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Arthritis Rheum. 2007 Oct;56(10):3442-7.

Severe fibrosis and increased expression of fibrogenic cytokines in the gastric wall of systemic sclerosis patients.

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1
University of Florence, Florence, Italy.

Abstract

OBJECTIVE:

Systemic sclerosis (SSc) is a connective tissue disorder characterized by fibrosis of the skin and internal organs. Although the esophagus is the most frequently affected part of the gastrointestinal tract, all other segments can be involved. The present study was undertaken to evaluate the fibrotic process and the expression of fibrogenic cytokines in the gastric wall of SSc patients with gastroesophageal involvement.

METHODS:

Full-thickness surgical and endoscopic gastric biopsy samples were obtained from 14 SSc patients and 10 controls. Tissue sections were either stained with Masson's trichrome or by immunohistochemistry and analyzed for the expression of types I, III, and IV collagen, alpha-smooth muscle actin (alpha-SMA), transforming growth factor beta (TGFbeta), connective tissue growth factor (CTGF), and endothelin 1 (ET-1).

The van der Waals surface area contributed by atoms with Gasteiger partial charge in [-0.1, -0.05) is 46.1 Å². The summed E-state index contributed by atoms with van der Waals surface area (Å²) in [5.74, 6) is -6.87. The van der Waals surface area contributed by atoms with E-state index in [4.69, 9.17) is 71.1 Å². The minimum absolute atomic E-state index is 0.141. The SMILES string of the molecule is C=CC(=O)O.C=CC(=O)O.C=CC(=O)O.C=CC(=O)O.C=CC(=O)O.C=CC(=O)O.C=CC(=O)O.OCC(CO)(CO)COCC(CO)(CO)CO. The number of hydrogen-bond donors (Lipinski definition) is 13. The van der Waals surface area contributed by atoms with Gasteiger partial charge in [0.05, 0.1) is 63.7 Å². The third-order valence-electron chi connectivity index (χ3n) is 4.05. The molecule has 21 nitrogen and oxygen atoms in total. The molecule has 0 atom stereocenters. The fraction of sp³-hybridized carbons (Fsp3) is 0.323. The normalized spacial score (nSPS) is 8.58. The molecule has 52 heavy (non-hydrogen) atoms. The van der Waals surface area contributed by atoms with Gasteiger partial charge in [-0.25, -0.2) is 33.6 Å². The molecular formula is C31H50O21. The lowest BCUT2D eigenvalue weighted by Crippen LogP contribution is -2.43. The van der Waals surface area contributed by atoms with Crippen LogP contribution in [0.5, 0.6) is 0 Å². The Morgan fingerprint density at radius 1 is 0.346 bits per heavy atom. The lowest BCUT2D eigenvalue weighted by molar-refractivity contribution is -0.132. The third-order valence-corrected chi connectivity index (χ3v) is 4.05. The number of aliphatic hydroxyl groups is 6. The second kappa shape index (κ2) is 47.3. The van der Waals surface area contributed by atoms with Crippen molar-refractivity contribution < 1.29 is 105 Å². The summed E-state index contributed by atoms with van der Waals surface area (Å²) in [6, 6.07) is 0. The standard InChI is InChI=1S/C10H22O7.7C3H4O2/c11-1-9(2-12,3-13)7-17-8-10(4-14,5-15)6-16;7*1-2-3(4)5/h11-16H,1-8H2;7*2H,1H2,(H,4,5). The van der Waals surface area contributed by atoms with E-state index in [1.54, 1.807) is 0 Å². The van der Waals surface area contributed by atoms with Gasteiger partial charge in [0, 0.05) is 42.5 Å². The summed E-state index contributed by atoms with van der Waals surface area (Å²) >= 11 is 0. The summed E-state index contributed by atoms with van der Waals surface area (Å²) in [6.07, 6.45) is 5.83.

RESULTS:

In the gastric wall of SSc patients, Masson's trichrome staining and immunohistochemistry for types I and III collagen revealed a high amount of collagen in the lamina propria that increased toward the muscularis mucosae. In addition, muscle layers showed features of atrophy, with wide areas of focal fibrosis surrounding smooth muscle cells. Type IV collagen was present around glands and small vessels, suggesting a thickening of the basal lamina. The expression of the fibrogenic cytokines TGFbeta and CTGF, ET-1, and the myofibroblast marker alpha-SMA was stronger in SSc patients than in controls.

CONCLUSION:

A pronounced deposition of collagen, the presence of myofibroblasts, and increased expression of several profibrotic factors are important hallmarks in the stomach of patients with SSc. The fibrotic involvement of the gastric wall may account for muscle atrophy leading to stomach hypomotility in SSc.

PMID:
17907149
DOI:
10.1002/art.22940
[Indexed for MEDLINE]
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